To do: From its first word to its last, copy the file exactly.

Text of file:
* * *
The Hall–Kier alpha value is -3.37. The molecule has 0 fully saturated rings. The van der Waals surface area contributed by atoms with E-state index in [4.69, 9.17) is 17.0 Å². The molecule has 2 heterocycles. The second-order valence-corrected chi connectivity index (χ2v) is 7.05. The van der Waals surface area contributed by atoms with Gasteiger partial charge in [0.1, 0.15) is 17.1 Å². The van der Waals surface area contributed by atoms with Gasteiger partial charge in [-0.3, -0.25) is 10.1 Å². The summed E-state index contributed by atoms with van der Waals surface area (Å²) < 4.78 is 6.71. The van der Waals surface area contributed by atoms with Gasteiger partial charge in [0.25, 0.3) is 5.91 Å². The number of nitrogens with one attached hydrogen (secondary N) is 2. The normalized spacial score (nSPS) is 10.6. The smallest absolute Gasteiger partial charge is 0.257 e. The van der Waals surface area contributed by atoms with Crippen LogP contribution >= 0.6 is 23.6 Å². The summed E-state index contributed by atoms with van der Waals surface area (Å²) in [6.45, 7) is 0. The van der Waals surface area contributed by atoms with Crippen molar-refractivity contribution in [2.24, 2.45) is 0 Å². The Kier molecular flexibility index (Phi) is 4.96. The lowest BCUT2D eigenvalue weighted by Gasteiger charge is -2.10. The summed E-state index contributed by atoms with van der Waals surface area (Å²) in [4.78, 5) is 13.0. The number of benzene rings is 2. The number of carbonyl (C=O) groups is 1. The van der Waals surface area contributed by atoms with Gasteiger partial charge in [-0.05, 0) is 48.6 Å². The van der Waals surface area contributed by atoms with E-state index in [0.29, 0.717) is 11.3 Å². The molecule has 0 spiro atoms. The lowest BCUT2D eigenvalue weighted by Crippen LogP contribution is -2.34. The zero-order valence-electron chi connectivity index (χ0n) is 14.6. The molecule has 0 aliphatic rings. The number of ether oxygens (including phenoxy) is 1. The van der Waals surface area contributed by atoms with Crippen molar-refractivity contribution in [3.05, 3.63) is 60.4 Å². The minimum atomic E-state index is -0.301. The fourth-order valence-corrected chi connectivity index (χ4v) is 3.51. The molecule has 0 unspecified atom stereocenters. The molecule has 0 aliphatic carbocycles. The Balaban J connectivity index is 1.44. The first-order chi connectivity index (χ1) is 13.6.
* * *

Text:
The Hall–Kier alpha value is -3.37. The molecule has 0 fully saturated rings. The van der Waals surface area contributed by atoms with E-state index in [4.69, 9.17) is 17.0 Å². The molecule has 2 heterocycles. The second-order valence-corrected chi connectivity index (χ2v) is 7.05. The van der Waals surface area contributed by atoms with Gasteiger partial charge in [0.1, 0.15) is 17.1 Å². The van der Waals surface area contributed by atoms with Gasteiger partial charge in [-0.3, -0.25) is 10.1 Å². The summed E-state index contributed by atoms with van der Waals surface area (Å²) < 4.78 is 6.71. The van der Waals surface area contributed by atoms with Gasteiger partial charge in [0.25, 0.3) is 5.91 Å². The number of nitrogens with one attached hydrogen (secondary N) is 2. The normalized spacial score (nSPS) is 10.6. The smallest absolute Gasteiger partial charge is 0.257 e. The van der Waals surface area contributed by atoms with Crippen LogP contribution >= 0.6 is 23.6 Å². The summed E-state index contributed by atoms with van der Waals surface area (Å²) in [6.45, 7) is 0. The van der Waals surface area contributed by atoms with Crippen molar-refractivity contribution in [2.24, 2.45) is 0 Å². The Kier molecular flexibility index (Phi) is 4.96. The lowest BCUT2D eigenvalue weighted by Gasteiger charge is -2.10. The summed E-state index contributed by atoms with van der Waals surface area (Å²) in [4.78, 5) is 13.0. The number of benzene rings is 2. The number of carbonyl (C=O) groups is 1. The van der Waals surface area contributed by atoms with Gasteiger partial charge in [-0.05, 0) is 48.6 Å². The van der Waals surface area contributed by atoms with E-state index in [0.29, 0.717) is 11.3 Å². The molecule has 0 spiro atoms. The lowest BCUT2D eigenvalue weighted by Crippen LogP contribution is -2.34. The zero-order valence-electron chi connectivity index (χ0n) is 14.6. The molecule has 0 aliphatic rings. The number of ether oxygens (including phenoxy) is 1. The van der Waals surface area contributed by atoms with Crippen molar-refractivity contribution in [3.05, 3.63) is 60.4 Å². The minimum atomic E-state index is -0.301. The fourth-order valence-corrected chi connectivity index (χ4v) is 3.51. The molecule has 0 unspecified atom stereocenters. The molecule has 0 aliphatic carbocycles. The Balaban J connectivity index is 1.44. The first-order chi connectivity index (χ1) is 13.6.